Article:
A tragedy for the reputation of the community art centre movement has been revealed with the imprisonment of the former Mornington Island Arts co-ordinator, Brett Evans for selling 176 paintings – 169 by the late Sally Gabori – on his own account. According to the court in Mt Isa, he’d received $425,378.20 for the paintings; and as well as his four and half years sentence of imprisonment, Evans has been ordered to pay back $421,378.20 to the island’s Mirndiyan Gununa Aboriginal Corporation. He’d become chief executive of that organisation before moving to the FNQ’s Indigenous Art Centre Alliance in Cairns as its Development Officer.

Mirdidingkingathi Juwarnda Sally Gabori died in 2015, so, hopefully knew nothing of this deception – though the offences occurred between March 2011 and September 2014. Gabori had ceased painting in July 2013, aged approximately 89. She’d only discovered her art in 2005, encouraged by Evans – who had come to Mornington Island as a clerk in 1990 and became the art centre co-ordinator that year. Also involved in her breakthrough was Simon Turner from the Woolloongabba Gallery in Brisbane, where Gabori held her first shows.

In catalogues for those shows, Evans writes enthusiastically about the “old Kaidilt woman (who) took up painting, and, as the year progressed, so did Sally, from a shy old lady, ‘head down shaming’ into an artist confident in her ability and proud of her work. It has been a joy and privilege to work and laugh with Sally”.

Not only was Sally transformed, but the other old ladies who’d been uprooted from their remote Bentinck Island in the 1940s and brought to Mornington when drought lead to widespread starvation, were inspired by Gabori’s achievement to take up paint brushes for themselves and form the ‘Bentinck Island Art Gang’. With income from their art, they were able to return to Bentinck for the first time and establish an outstation. The 2015 book on Gabori’s art in the Pat Corrigan Collection also shows a substantial two-story house on Mornington built for Sally, her husband Pat, their five daughters and a son.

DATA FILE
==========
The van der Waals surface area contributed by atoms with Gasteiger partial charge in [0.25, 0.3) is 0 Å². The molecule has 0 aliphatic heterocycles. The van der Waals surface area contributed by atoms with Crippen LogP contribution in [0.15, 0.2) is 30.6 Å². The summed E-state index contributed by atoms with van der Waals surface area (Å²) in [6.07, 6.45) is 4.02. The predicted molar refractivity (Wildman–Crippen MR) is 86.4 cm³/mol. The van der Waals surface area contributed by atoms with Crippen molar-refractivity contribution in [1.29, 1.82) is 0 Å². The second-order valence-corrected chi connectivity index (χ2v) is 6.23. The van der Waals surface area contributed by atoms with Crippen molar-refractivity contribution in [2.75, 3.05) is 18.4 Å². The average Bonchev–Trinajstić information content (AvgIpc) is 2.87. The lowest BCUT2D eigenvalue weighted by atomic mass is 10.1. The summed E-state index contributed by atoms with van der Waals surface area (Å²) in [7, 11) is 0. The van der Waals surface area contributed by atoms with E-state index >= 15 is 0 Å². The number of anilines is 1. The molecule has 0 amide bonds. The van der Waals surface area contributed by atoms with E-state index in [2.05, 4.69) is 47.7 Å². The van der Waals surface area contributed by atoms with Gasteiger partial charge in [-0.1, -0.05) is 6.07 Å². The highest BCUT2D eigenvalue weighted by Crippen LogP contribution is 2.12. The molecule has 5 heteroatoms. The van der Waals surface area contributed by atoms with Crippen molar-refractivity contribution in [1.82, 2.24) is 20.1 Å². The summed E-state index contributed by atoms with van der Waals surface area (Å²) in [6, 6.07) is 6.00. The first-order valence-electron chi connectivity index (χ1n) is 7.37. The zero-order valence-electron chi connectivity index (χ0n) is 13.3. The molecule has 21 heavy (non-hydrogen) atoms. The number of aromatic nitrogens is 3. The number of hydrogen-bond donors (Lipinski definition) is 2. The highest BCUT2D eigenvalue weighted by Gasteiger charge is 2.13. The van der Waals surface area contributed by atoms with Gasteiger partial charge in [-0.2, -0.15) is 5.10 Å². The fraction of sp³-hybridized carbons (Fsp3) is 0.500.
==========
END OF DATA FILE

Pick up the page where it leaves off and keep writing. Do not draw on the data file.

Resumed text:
Brett Evans was married to another local artist, Emily Evans. He was involved in Sally’s promotion through a book by Susan McCullough in 2007 and the big solo show that the Queensland Art Gallery held in 2015, just after her death. QAGoMA named it for the identity Kaidilt people gave to their home when anthropologist Norman Tindale spent time there in 1960 – ‘Dulka Warngiid‘ – ‘Land of All’, or, possibly even, ‘The Whole World’.

What motivation Brett Evans had to steal this art he’d helped to bring into the world is unknown, for he pleaded guilty to all 35 charges in court. He’d been investigated by the Office of the Registrar of Indigenous Corporations after directors of the Mirndiyan Gununa Aboriginal Corporation raised concerns. It’s the first time that ORIC has successfully prosecuted an individual for this type of offence.

An article in the Australian Financial Review suggests that the ownership of the paintings may now be in doubt. But Adam Knight, dealer and former President of the Aboriginal Art Association of Australia tells me “The artworks are not stolen when funds have been fully paid in good faith. All works were purchased in good faith”. And hopefully the Gabori Estate will now be recompensed.

So many brilliant canvases emerged during Sally’s 8 years of loving work. For, as her Kaidilt language died out, those paintings were proof of her people’s culture. Many were given the title ‘Dibirdibi Country‘ – a logical challenge as didirbidi is the rock cod. How can a cod be country? Well, when you live on a barren little island and have established the most extensive system of rock-wall fish traps in all of Indigenous Australia, the sea is just as much Country as the land. Especially so if the Cod was also a mythic creature who’d sacrificed his liver to create a perpetual spring on the land.

Hopefully this understanding of traditional culture will come across in Paris later this year when Sally Gabori enjoys a solo show at the Fondation Cartier pour l’art contemporain in Paris. This will follow the current Emily Kngwarreye show at Gagosian in Paris.

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